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How to restore deleted file on ext2

Post date: December 15, 2006, 19:12 Category: System Views: 2983 Comments
Tutorial quote: This text describes the steps needed do recover the data of a file that was recently deleted.

Three Ways To Access Linux Partitions (ext2/ext3) From Windows On Dual-Boot Systems

Post date: January 20, 2008, 12:01 Category: Miscellaneous Views: 6444 Comments
Tutorial quote: If you have a dual-boot Windows/Linux system, you probably know this problem: you can access files from your Windows installation while you are in Linux, but not the other way round. This tutorial shows three ways how you can access your Linux partitions (with ext2 or ext3 filesystem) from within Windows: Explore2fs, DiskInternals Linux Reader, and the Ext2 Installable File System For Windows. While the first two provide read-only access, the Ext2 Installable File System For Windows can be used for read and write operations.

Recover deleted files from NTFS filesystem from Ubuntu Linux - Ntfsundelete

Post date: October 10, 2010, 05:10 Category: Security Views: 4058 Comments
Tutorial quote: If you have accidentally deleted files from your hard drive, don't panic! You can easily recover deleted files whether you are using a Windows PC (NTFS) or Linux OS. You can undelete files with almost guaranteed success. The most important thing is to act as soon as you realize that the files are lost.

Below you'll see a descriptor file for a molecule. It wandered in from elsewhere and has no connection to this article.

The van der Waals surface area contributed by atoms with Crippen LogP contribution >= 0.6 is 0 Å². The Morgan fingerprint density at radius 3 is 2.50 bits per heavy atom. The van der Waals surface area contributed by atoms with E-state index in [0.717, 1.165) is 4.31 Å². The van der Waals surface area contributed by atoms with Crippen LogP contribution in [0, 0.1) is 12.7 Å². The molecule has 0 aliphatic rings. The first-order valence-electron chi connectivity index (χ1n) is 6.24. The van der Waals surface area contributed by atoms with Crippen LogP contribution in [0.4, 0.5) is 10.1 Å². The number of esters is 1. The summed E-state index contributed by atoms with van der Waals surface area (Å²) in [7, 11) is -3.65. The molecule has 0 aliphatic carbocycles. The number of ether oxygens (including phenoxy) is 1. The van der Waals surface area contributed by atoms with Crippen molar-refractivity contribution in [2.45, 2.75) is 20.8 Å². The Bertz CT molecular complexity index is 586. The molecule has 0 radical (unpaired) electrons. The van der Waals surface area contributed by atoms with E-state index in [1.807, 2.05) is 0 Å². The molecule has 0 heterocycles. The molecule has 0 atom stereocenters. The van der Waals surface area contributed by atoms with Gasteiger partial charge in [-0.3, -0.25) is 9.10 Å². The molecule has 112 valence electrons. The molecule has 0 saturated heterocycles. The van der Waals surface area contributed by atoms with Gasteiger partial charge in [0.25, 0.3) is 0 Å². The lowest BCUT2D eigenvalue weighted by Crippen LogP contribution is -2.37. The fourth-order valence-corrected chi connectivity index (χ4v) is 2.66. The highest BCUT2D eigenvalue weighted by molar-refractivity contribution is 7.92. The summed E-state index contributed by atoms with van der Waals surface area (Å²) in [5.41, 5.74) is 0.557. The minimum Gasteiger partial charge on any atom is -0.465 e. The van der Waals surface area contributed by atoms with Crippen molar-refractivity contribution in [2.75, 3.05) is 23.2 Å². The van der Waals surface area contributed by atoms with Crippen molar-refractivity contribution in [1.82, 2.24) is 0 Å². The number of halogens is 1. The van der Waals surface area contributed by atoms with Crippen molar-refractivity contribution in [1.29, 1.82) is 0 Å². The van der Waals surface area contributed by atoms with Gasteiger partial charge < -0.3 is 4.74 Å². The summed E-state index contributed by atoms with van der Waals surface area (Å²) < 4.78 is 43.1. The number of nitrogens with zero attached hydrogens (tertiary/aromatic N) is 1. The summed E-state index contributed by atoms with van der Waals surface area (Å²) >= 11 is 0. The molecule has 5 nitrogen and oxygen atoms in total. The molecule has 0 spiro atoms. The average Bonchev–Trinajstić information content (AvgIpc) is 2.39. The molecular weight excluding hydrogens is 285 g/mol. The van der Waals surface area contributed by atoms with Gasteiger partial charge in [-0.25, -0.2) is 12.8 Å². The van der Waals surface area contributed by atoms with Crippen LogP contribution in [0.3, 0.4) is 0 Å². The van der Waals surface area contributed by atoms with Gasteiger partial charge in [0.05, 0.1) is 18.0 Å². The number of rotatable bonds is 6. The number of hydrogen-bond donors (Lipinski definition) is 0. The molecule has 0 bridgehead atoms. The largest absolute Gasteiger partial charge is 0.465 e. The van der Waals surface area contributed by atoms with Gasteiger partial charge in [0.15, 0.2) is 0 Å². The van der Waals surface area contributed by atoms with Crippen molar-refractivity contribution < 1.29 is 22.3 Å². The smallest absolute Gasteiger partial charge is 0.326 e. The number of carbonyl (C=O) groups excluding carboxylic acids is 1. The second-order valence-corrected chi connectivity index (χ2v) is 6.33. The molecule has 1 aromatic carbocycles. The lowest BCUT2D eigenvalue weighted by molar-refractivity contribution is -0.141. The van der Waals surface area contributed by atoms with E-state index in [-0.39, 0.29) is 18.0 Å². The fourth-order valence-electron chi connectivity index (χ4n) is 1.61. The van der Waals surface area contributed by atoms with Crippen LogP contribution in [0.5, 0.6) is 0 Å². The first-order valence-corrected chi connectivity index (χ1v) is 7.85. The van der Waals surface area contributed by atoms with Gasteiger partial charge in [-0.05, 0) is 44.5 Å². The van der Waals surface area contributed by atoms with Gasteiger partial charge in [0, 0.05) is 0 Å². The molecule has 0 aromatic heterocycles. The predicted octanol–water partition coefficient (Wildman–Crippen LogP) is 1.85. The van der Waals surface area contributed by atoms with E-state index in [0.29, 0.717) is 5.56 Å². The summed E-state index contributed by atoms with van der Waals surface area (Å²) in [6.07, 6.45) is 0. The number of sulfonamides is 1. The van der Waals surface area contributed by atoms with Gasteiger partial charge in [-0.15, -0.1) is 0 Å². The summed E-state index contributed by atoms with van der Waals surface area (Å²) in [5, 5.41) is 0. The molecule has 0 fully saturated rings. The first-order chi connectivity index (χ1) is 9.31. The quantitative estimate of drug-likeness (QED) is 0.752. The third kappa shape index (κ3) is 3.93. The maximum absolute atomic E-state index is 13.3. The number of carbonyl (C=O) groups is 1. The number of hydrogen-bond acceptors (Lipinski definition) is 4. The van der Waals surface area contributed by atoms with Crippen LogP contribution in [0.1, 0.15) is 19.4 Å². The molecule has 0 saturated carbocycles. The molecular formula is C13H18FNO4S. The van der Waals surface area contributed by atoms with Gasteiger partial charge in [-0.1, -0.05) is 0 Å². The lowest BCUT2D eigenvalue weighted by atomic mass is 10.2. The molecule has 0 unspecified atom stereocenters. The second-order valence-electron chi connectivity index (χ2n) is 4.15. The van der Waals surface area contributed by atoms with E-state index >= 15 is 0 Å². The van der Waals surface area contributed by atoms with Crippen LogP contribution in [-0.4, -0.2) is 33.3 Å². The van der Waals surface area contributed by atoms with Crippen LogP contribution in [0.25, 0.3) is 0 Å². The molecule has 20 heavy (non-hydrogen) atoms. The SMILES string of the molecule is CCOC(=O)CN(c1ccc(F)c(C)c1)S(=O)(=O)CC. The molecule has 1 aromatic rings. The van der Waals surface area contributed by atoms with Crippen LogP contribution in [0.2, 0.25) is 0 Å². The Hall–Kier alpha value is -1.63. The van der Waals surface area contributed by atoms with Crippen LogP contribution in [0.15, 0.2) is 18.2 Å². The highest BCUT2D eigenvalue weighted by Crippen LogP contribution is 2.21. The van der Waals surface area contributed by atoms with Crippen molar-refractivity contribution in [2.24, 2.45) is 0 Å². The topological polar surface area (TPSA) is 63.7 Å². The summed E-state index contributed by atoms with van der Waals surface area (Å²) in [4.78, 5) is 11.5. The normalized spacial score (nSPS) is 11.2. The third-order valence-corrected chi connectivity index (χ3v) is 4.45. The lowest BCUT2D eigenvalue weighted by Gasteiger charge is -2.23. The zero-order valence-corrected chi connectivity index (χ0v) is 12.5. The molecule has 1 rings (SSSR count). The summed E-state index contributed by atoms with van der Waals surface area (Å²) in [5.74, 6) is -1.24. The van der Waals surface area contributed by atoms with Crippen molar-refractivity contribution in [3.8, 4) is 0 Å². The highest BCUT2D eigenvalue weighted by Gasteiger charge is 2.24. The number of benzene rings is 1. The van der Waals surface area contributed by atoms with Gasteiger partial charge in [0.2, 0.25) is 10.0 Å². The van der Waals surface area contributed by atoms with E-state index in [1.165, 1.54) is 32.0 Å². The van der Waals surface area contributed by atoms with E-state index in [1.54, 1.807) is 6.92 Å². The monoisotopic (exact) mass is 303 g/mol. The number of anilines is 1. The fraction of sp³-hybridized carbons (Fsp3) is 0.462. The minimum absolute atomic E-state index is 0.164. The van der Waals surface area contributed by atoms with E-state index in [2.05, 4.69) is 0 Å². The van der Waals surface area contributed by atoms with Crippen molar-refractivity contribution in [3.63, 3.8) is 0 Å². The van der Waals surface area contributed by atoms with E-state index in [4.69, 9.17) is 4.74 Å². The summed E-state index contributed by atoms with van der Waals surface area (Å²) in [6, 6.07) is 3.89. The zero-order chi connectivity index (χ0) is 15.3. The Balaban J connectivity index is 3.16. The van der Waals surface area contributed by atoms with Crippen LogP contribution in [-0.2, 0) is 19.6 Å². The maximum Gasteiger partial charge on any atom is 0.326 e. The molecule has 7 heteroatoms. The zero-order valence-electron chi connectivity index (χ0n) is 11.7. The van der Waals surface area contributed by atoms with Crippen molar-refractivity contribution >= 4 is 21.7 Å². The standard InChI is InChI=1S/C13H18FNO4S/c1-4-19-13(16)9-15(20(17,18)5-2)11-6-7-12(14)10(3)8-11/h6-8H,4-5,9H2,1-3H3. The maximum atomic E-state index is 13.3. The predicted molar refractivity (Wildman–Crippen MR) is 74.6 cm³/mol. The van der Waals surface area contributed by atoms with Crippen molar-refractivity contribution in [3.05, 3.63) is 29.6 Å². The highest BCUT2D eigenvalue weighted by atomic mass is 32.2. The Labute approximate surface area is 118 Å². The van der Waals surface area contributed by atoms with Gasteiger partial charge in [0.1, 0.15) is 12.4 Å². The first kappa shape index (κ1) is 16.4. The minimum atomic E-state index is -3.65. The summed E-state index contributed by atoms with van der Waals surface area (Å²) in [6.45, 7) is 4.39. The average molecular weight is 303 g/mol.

The PartImage Handbook

Post date: May 21, 2005, 15:05 Category: Software Views: 2505 Comments
Tutorial quote: - Partition Image is a Linux/UNIX partition imaging utility: it saves partitions formatted using the Ext2FS (the linux standard), ReiserFS (a new journaled and powerful file system), JFS IBM journaled file systems from AIX, NTFS (Windows NT File System), FAT16/32 (DOS & Windows file systems), or HPFS (OS/2 file system) file system formats to an image file. Only used blocks are copied. The image file can be compressed in the GZIP/BZIP2 formats to save disk space, and split into multiple files to be copied on removable media (ZIP for example), or burned on a CD-R ...

- This allows the user to save a full Linux/Windows system, with a single operation. When problems occur (viruses, crash, error, ...), you just have to restore, and after several minutes, all your system is restored (boot, files, ...), and fully working.

- This is very useful when installing the same software on many machines: just install one of them, create an image, and then restore the image on all other machines. After the first one, each subsequent installation can be made automaticaly, and only requires a few minutes.

How to restore a hacked Linux server

Post date: July 30, 2006, 18:07 Category: Security Views: 3692 Comments
Tutorial quote: Every sysadmin will try its best to secure the system/s he is managing. Hopefully you never had to restore your own system from a compromise and you will not have to do this in the future. Working on several projects to restore a compromised Linux system for various clients, I have developed a set of rules that others might find useful in similar situations. The type of hacks encountered can be very variate and you might see very different ones than the one I will present, or I have seen live, but even so, this rules might be used as a starting point to develop your own recovery plan.